On Saturday, I was in a Borders Express and picked up a copy of the Borders exclusive book The Great Snape Debate. (Hat Tip to swordofgryffindor.com for the heads up.) Yes, yet another "waiting for book 7" Harry Potter read. Just think how much fun it will be to have these speculative books in years to come, when the whole world knows the entire saga forwards and backwards!
This little book is a bit of publicity stunt, I guess, but such a smart one! My Borders is even hosting an actual debate Saturday after next, where people will come in and discuss Snape. The book is published by BenBella Press, the folks who do the "smart pop" series (I recently read their Flirting With Pride and Prejudice, to which I gave a mixed review over at Epinions). BenBella is known for having authors engage topics with a mixture of academic seriousness and fun.
The Great Snape Debate, as you might guess, contains essays debating Snape's loyalty and where it lies. To make it even more fun, the book is designed as a "flip book" with two covers. One side of the book is titled "The Case for Snape's Innocence" and has a cauldron with what looks like phoenix-shaped flames rising from it. When you flip the book, the other side reads "The Case for Snape's Guilt" and has the same cauldron with a big ol' green cobra-like serpent rearing his head. I have to keep the book flipped to the "Innocence" side, not only because of my own firm beliefs in Snape's ultimate loyalties, but because I'm afraid the cheesy but creepy looking snake might freak out my daughter.
With so many of these kinds of speculative books coming out in the months leading up to the release of Deathly Hallows, I honestly would not have bought this one (or perhaps even looked at it twice) except that one of the three contributing authors is Orson Scott Card. That hooked me immediately. Card is a superb writer, and also (and this is what really interests me) a superb writer about writing. I knew he was a Harry fan, and I was curious to hear his take on what he thinks Rowling has been up to with Snape's character as well as with the series in general. His main essay is found right in the middle of the book (near the flip section) and is entitled "Who is Snape?" He traces his development as a character throughout the series, and speculates a bit as to the way his role may have evolved in Rowling's own creative process. I don't think I agree with all of his ideas, but that makes it more fun.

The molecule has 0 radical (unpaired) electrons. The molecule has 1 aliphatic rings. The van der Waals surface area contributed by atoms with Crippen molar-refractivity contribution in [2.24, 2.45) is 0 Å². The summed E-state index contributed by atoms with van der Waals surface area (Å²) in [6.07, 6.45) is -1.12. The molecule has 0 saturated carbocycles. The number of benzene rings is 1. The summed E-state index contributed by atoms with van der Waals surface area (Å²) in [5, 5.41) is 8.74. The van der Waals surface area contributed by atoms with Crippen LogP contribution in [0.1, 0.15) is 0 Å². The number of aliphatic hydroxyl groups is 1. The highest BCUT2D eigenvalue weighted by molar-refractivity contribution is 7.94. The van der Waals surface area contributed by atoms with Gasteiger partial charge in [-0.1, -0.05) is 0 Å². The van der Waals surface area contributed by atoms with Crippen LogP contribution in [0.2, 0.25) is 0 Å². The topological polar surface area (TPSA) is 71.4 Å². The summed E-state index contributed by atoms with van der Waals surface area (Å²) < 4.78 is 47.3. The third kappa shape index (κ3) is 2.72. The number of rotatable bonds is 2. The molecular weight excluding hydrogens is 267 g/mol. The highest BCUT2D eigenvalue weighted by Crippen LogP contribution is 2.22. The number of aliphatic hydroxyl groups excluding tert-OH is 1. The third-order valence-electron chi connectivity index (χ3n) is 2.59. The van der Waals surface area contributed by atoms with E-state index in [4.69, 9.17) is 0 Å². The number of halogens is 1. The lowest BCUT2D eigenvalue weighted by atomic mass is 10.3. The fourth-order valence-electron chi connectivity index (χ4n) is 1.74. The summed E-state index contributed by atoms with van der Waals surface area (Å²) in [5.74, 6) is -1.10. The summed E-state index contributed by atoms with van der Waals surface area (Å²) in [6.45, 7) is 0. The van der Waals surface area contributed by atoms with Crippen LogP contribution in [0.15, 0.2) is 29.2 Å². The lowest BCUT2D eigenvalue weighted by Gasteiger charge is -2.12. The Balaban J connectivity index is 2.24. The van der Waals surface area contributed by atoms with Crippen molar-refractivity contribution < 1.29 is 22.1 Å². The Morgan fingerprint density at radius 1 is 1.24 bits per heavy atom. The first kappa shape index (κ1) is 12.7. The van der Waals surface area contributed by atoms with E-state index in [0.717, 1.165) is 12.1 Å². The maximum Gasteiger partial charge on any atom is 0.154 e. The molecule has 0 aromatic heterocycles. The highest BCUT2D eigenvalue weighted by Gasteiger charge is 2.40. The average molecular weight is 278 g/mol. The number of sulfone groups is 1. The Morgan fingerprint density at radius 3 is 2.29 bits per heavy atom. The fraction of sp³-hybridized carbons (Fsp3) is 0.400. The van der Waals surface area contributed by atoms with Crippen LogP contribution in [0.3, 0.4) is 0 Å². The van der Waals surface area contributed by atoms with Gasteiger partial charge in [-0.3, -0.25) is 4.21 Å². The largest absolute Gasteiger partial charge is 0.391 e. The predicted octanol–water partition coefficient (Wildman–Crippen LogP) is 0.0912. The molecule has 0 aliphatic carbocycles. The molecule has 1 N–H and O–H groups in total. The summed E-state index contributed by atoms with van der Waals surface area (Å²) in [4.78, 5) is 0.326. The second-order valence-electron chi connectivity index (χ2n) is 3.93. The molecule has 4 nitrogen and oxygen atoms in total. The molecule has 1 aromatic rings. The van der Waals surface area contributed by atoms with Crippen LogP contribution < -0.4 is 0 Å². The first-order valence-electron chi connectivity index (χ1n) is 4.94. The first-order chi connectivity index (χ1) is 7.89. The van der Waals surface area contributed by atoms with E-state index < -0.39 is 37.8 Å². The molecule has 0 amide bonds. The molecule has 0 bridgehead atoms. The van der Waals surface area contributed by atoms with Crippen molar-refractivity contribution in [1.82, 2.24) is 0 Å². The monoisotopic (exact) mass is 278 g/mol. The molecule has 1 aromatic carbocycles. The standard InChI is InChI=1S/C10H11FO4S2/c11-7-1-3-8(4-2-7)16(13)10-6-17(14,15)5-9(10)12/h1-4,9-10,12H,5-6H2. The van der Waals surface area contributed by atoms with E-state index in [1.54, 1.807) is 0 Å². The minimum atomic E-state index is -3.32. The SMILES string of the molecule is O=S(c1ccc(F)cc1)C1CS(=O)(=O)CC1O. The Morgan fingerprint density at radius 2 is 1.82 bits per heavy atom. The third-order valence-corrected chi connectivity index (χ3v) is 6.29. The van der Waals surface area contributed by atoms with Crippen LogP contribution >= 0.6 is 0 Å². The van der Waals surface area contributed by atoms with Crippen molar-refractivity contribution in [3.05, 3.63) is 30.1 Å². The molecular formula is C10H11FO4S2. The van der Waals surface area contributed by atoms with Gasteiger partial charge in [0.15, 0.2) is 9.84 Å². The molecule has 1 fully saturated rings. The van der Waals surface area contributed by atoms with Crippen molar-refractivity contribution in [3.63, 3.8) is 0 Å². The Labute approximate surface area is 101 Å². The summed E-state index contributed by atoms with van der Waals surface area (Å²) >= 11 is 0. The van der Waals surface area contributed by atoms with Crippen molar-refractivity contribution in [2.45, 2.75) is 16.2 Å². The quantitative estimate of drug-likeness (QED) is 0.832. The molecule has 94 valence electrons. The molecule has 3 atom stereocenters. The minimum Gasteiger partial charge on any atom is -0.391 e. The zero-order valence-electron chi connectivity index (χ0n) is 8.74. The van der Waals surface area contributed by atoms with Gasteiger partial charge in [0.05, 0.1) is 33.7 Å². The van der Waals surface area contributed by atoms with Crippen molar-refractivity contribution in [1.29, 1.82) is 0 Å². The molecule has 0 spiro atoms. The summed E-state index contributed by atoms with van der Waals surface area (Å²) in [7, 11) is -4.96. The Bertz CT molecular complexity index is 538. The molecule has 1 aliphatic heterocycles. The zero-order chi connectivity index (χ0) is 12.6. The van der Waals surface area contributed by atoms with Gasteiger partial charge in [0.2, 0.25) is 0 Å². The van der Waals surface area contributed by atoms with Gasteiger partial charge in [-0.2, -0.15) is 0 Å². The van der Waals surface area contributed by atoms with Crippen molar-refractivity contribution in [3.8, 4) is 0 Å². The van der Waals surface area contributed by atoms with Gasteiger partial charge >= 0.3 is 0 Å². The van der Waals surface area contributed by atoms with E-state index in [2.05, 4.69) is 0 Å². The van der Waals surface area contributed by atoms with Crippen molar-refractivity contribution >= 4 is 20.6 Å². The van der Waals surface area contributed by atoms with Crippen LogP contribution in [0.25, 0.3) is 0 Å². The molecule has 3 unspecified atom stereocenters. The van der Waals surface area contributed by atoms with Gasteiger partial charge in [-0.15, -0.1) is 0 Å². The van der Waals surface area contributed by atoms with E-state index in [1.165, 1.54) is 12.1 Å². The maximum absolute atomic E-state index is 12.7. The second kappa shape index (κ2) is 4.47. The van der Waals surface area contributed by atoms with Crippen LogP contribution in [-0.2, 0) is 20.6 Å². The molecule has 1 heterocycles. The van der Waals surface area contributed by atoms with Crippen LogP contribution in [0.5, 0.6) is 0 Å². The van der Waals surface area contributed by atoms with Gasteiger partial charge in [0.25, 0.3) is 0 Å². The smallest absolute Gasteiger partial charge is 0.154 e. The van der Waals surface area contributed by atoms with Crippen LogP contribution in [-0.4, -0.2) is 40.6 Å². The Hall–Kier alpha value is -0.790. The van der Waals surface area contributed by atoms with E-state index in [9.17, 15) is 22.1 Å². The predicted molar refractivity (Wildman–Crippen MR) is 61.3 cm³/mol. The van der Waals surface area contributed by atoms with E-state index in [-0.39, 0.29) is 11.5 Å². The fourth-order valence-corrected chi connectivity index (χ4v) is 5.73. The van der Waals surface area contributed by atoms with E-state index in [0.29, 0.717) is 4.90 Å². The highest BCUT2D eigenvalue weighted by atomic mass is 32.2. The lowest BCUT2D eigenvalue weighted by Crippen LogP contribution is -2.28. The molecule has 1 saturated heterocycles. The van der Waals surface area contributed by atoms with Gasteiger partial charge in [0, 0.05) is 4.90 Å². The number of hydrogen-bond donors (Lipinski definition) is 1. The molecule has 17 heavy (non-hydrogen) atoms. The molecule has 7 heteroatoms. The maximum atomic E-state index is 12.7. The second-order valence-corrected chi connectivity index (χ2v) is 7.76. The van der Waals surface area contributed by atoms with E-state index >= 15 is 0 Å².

One of the more interesting observations he makes (and unpacks) is that "1. The character is the servant of the story... (and) 2. The author is also the servant of her most deeply held beliefs -- the things that she believes without even knowing she believes them. "
As fun as it is, The Great Snape Debate is not, as far as I can tell from my selective reading of the essays thus far, anywhere near the caliber of some of the really excellent pre-book 7 work. My favorite two, and I would wager two of the very best, are Janet Batchler's What Will Harry Do? and John Granger's Unlocking Harry Potter. If you can only read (or purchase) two books concerning Harry Potter before we reach the final installment, those are the two. Janet brings a screenwriter's eye to the unfolding drama of the series, helping readers notice "set-ups" and be on the lookout for "pay-offs." Her book is comprehensive, painstaking, sticks with the canon, and is a lot of fun to read! John's book is a tour de force...especially when it comes to looking at HP in light of alchemical literature and postmodernism. I'm still working my way slowly through it and enjoying every bit.
Meanwhile, I'm continuing my re-read of Harry, and have just finished Prisoner of Azkaban. I think it's still my favorite book of the first six. What's your's?